What Would it Take to Overcome Exclusionary Barriers, and Promote More Affordable Options in All Neighborhoods?
What would it take to make new neighborhoods, and remake old ones, so that large, complex, metropolitan areas moved decisively toward racial and economic integration? What local and regional governance strategies could most effectively overcome barriers to these goals?
Today, we published four papers exploring these questions. The papers—an overview essay and case studies of Washington, DC, Houston, and Chicago—were presented at A Shared Future: Fostering Communities of Inclusion in an Era of Inequality, a symposium we hosted in April 2017. The four papers are:
Pathways to Inclusion: Contexts for Neighborhood Integration in Chicago, Houston, and Washington, by Rolf Pendall, who moderated this panel at our symposium, offers an overview of the major demographic changes that are transforming US housing markets and describes two distinct patterns of political geography that will affect local and regional decisionmaking about neighborhood inclusion. He begins by reporting that the population of the United States – particularly its metropolitan areas – is both growing and becoming more diverse by age, race and ethnicity, household composition, and income. He then describes the two principal patterns of political geography that affect decisionmaking about neighborhood inclusion: fragmentation of local governments (particularly in the Northeast and Midwest where control of land use is in the hands of many local governments) and polycentricity (particularly in the South and the West, where larger county governments have much more control over land uses). Fostering inclusion in both types of places is challenging. In the former regions, he notes, it tends to require state-level action. In the latter, the efforts often focus on school districts as well as school assignment zones within particularly large school districts. He concludes by showing the interplay between the national demographic trends and political geographies of the three case study regions.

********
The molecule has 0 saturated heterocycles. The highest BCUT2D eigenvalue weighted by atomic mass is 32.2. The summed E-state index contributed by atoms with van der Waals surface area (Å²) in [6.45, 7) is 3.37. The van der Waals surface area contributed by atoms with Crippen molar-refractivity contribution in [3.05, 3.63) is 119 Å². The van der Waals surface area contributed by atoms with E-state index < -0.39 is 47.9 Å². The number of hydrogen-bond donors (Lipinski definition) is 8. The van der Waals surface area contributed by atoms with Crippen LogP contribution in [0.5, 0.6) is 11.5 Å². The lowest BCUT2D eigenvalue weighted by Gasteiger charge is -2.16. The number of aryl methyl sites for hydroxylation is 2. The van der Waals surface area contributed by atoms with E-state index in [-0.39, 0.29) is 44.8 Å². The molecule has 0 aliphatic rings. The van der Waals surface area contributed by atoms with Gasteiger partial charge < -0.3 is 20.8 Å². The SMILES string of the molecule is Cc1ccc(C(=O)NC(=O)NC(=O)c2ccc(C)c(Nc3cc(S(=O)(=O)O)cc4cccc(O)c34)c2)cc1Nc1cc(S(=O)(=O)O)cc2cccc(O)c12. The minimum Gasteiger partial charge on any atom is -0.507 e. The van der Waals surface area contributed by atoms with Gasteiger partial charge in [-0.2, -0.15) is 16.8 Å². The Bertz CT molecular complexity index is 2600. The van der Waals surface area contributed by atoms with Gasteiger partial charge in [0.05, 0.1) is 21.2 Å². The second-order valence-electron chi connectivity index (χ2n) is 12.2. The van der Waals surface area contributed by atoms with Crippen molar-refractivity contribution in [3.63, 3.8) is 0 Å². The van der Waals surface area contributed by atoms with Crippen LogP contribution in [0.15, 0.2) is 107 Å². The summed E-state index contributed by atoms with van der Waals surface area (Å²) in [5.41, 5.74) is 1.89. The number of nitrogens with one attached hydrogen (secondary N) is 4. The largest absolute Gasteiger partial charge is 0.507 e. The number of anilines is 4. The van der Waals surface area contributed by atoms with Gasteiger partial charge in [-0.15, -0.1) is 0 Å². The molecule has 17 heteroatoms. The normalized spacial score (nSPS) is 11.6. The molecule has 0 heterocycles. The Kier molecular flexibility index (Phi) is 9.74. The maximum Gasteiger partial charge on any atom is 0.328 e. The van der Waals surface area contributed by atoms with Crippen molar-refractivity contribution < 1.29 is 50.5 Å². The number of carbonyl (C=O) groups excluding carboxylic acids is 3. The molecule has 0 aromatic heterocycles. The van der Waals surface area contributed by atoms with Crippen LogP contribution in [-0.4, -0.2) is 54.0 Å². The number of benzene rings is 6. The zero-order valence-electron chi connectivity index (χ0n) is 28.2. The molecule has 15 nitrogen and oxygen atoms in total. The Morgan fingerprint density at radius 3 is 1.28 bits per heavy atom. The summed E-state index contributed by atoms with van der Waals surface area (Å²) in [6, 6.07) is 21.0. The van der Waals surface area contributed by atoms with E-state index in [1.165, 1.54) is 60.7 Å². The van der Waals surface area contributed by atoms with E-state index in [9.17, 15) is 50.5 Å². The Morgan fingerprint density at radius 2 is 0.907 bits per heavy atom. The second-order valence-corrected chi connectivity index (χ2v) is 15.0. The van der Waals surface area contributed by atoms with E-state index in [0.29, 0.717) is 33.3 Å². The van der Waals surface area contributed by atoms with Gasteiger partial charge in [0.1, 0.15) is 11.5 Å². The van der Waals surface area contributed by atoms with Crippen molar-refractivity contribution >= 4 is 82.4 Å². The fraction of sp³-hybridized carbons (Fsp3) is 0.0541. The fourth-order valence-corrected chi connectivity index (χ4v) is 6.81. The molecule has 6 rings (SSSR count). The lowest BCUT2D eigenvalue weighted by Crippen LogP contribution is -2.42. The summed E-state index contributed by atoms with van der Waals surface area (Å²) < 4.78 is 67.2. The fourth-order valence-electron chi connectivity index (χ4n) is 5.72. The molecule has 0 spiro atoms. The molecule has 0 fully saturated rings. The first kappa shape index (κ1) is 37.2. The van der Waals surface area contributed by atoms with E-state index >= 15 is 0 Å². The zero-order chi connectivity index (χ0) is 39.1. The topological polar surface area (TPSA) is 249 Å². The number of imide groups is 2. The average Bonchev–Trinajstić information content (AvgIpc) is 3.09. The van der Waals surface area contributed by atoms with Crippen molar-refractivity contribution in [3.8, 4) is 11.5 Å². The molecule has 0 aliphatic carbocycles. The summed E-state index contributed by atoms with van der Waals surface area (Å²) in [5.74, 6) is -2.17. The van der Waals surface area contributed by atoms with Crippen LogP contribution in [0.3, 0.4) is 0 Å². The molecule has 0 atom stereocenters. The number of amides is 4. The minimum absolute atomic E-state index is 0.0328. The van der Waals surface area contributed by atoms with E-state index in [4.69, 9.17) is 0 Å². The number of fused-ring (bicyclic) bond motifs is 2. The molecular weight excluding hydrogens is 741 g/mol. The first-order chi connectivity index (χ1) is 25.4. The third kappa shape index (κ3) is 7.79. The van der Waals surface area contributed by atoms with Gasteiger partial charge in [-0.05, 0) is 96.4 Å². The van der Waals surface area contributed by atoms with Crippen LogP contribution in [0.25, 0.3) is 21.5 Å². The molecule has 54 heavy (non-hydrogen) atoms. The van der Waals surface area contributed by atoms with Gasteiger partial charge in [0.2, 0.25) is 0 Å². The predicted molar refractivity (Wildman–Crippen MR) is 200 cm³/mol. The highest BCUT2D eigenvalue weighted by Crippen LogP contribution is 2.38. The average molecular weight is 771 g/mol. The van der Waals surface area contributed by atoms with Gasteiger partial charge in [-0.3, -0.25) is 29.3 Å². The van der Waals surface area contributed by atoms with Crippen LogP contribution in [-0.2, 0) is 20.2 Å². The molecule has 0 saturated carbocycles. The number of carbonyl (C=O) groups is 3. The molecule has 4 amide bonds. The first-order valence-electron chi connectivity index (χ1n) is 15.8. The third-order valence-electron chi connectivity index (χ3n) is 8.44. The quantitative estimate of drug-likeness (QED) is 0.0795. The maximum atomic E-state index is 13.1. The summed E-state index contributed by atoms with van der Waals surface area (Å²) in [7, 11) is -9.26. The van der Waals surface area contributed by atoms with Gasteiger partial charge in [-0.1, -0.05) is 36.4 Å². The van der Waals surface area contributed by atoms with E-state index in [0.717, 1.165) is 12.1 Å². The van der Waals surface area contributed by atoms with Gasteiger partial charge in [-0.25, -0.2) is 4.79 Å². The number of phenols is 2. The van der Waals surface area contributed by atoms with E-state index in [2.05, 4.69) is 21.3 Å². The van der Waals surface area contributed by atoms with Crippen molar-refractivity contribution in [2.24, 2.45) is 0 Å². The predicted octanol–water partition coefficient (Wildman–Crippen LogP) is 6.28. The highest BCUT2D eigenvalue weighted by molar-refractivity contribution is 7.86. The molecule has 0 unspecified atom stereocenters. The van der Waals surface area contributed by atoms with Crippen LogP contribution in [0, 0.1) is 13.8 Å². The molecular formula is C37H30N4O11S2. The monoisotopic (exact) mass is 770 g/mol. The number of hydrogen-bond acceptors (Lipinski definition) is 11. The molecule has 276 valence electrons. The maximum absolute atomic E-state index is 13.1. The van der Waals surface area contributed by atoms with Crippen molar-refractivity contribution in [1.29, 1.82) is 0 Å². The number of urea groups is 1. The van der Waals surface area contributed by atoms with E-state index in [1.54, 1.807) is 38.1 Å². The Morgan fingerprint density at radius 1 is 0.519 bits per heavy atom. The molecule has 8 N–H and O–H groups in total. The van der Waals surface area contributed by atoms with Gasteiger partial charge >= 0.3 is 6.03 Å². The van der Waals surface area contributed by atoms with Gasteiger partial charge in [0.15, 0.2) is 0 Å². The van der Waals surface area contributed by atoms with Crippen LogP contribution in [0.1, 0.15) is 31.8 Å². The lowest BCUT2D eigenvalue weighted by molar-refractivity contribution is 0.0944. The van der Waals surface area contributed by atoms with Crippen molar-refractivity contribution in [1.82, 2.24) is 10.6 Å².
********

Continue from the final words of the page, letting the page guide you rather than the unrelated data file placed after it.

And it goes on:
University of Maryland
An Equitable Future for the Washington, DC Region?: A “Regionalism Light” Approach to Building, by Willow Lung-Amam, begins by noting that while that DC region is racially and economically diverse, it also is highly segregated and has some of the nation’s highest housing prices. Moreover, because it is politically fragmented, it has uneven patterns of development. Given this, Lung-Aman proposes a “regionalism-light” approach that focuses on the protection and production of affordable housing. In particular, she says four approaches should be the central part of any effort to break down barriers to housing inclusion in existing neighborhoods and build a strong platform for current and future residents to be a part of the region’s continued growth and prosperity: preserving existing affordable units through aggressive anti-displacement strategies; capturing land value to produce new affordable housing, especially near transit stations; increasing the density and diversity of suburban housing; and tackling the region’s stark east-west divide with fair-share policies.